Gluten exposure and recovery – Testing myself (silly me)

Gluten: really is that bad

Yesterday, I walked past the bread display at Trader Joe’s three times, breathing deeply. It smelled good, but not as good as I remembered. That was odd.

As I left the store about ten minutes later, my face turned beet-red and puffed up, my brain went into a deep white fog, colors faded to pastels, and the pain left my arms and foot briefly to return, five minutes later, to every joint in my body.

I was in full neurological gluten reaction. From inhaling near a bread display!

I did that in the first place because I just could not believe I was that sensitive to something I’ve eaten – and really enjoyed – all my life until last summer.

I know there’s a difference between the kind of food sensitivity where, if you avoid that food most of the time, you can tolerate a little now and then with no trouble; it’s about keeping the contact down below a certain minimum. Then there are the sensitivities where, if you eat a bit on a regular basis, your body retains an ability to deal with it and you don’t get a reaction (vegetarians who go back to eating meat are familiar with this – it takes awhile for the body to readjust.) And then there are the sensitivities that amount to true allergies, where any contact causes a reaction and the reaction can get intense enough to create a crisis.

That was an intense reaction. I’m not interested in seeing how much more my face can inflate.

It’s true that I used to eat wheat regularly and experienced nothing as dramatic. Would it be less dramatic if I ate a little on a regular basis?

Considering how quickly my health was slipping while I was eating gluten, and the fact that I continue to get sicker but I appreciate that it’s at a slower rate, I don’t see any real point in making the experiment.

Moreover, the literature on gluten allergies does not support that. The science indicates that, if your body has trouble with that particular protein, then the further you can stay from it, the better off you are.

I called my acupuncturonaturohomeopath. He gave me a recipe for gluten exposure, which is mostly about buffering the heck out of the molecule. I cobbled together a gluten exposure kit from my talk with him and my nursing background.

Gluten Exposure Kit:

–          2 Alka Seltzer tablets,
–          4 Tums,
–          500 mg body-friendly Vitamin C (not more),
–          10-15 capsules of activated carbon, to soak up any toxins in the gut. (More for eating it by accident, but it can’t hurt. I think it cleared a few things up, in fact.)

Just add water! And plenty of it.

Keep it in snack-baggies in key places: glove compartment, purse, first aid kit, desk drawer.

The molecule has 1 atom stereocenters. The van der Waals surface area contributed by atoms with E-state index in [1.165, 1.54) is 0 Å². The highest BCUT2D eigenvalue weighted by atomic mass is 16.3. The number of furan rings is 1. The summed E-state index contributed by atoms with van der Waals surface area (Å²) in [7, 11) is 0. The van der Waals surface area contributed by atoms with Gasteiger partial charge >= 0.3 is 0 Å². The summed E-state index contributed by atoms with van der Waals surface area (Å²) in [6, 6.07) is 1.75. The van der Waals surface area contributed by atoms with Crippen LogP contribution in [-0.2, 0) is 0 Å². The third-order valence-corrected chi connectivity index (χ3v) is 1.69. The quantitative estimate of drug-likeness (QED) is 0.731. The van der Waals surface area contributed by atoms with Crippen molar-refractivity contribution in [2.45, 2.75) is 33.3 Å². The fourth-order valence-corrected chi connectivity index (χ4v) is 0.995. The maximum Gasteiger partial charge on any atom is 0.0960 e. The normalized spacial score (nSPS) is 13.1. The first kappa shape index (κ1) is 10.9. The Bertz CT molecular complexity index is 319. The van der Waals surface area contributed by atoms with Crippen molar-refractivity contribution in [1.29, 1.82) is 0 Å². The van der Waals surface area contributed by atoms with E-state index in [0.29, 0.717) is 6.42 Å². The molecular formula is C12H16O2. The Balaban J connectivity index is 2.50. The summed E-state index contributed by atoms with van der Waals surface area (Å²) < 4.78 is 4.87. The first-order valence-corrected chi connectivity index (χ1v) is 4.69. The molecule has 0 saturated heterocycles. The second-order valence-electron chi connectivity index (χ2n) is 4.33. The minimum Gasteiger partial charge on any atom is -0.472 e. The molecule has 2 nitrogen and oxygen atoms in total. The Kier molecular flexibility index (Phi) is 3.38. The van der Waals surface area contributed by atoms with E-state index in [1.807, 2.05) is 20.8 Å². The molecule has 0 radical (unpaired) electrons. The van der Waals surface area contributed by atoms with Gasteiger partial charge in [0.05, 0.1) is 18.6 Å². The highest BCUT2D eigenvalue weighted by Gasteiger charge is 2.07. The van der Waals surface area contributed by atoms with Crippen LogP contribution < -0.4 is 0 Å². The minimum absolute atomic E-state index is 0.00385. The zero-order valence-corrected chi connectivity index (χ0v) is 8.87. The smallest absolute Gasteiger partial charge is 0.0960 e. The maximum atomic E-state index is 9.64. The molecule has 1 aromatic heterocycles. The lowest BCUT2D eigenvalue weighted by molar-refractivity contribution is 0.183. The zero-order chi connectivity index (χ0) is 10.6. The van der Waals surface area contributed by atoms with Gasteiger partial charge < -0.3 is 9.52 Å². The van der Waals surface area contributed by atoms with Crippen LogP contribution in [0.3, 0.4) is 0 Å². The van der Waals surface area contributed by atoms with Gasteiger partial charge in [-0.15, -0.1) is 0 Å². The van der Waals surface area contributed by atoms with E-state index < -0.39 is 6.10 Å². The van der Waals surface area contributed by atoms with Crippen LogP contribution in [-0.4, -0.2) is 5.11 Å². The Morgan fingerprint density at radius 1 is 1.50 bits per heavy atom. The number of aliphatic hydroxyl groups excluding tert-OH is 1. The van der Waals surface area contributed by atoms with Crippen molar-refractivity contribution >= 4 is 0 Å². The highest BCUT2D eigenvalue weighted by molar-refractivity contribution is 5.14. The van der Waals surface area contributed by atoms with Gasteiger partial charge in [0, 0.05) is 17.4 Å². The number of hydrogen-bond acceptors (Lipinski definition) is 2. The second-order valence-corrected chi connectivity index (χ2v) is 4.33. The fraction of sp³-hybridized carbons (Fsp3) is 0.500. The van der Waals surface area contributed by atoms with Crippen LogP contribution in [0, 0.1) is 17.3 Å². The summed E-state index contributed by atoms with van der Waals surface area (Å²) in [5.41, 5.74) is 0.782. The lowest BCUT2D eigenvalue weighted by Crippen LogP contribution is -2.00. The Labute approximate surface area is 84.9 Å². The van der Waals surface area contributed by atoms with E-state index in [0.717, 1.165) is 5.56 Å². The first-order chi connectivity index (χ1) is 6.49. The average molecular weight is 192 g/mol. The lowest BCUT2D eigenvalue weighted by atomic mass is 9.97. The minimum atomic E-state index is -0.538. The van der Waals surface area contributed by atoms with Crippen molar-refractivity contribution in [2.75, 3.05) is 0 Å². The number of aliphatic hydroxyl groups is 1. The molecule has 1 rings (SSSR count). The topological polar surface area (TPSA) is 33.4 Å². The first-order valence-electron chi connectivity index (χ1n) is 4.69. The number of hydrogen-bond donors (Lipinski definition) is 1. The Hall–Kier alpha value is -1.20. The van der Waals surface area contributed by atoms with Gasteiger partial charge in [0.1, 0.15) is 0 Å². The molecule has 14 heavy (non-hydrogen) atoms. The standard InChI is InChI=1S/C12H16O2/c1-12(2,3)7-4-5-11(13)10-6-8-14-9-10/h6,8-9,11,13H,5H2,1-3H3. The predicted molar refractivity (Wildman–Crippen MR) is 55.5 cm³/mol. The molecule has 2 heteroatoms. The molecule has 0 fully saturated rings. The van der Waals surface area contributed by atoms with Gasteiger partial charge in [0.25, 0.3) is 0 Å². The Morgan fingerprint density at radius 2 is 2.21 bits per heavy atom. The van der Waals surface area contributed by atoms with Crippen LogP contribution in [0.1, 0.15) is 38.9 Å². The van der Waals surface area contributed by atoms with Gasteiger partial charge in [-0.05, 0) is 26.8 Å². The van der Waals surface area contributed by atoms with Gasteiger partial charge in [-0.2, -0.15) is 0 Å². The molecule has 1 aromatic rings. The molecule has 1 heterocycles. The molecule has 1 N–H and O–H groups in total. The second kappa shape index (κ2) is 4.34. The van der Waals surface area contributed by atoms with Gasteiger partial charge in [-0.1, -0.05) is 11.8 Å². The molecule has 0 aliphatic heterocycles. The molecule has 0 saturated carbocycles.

I turned normal Isy color almost immediately and then had a great, rippling burp every 10 minutes for about half an hour – feeling considerably more human each time. A day later, I’m not quite up to where I was before exposing myself, but am LOTS better than I’d expect to be, without that treatment. A reaction like that usually puts me down & out for about three days. Drooling Barbie doll. It’s awful.

Why so little Vitamin C? Doesn’t your body just wash away the excess?

Actually, if you take in excess Vitamin C, your body washes away all of it that it can still get hold of. 500 mg seems to be the sweet spot of maximum absorption and minimum waste. I used to megadose it, but with a frail system, that’s intolerable. 500 mg lets me take in and use every bit of it. If I need more, I just take it 3 times a day instead of twice.

Meditation and Reiki: really is that good

Today, I had to test myself on the value of my mental disciplines. I’m not sure why I’m testing myself so much; I doubt myself, perhaps. There is something surreal about what this disease does to you; I suppose the occasional reality check makes sense.

I didn’t meditate last night or this morning. The emotional surges are quite noticeable, but I’m well aware that they are what they are, which is not me.

After my gluten experiment, I feel no need to push this farther.

I’m now perfectly convinced that my relentless internal work does keep the rudder in line, the engine tuned, the brake pads operational, etc. Basically, it keeps CRPS from taking over my brain.

Dammit. I wanted to be normal again. Though, to quote the fabulous Stockard Channing in Practical Magic, “Darling, when are you going to learn that being normal is not a virtue? It rather denotes a lack of ambition!”

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5 Replies to “Gluten exposure and recovery – Testing myself (silly me)”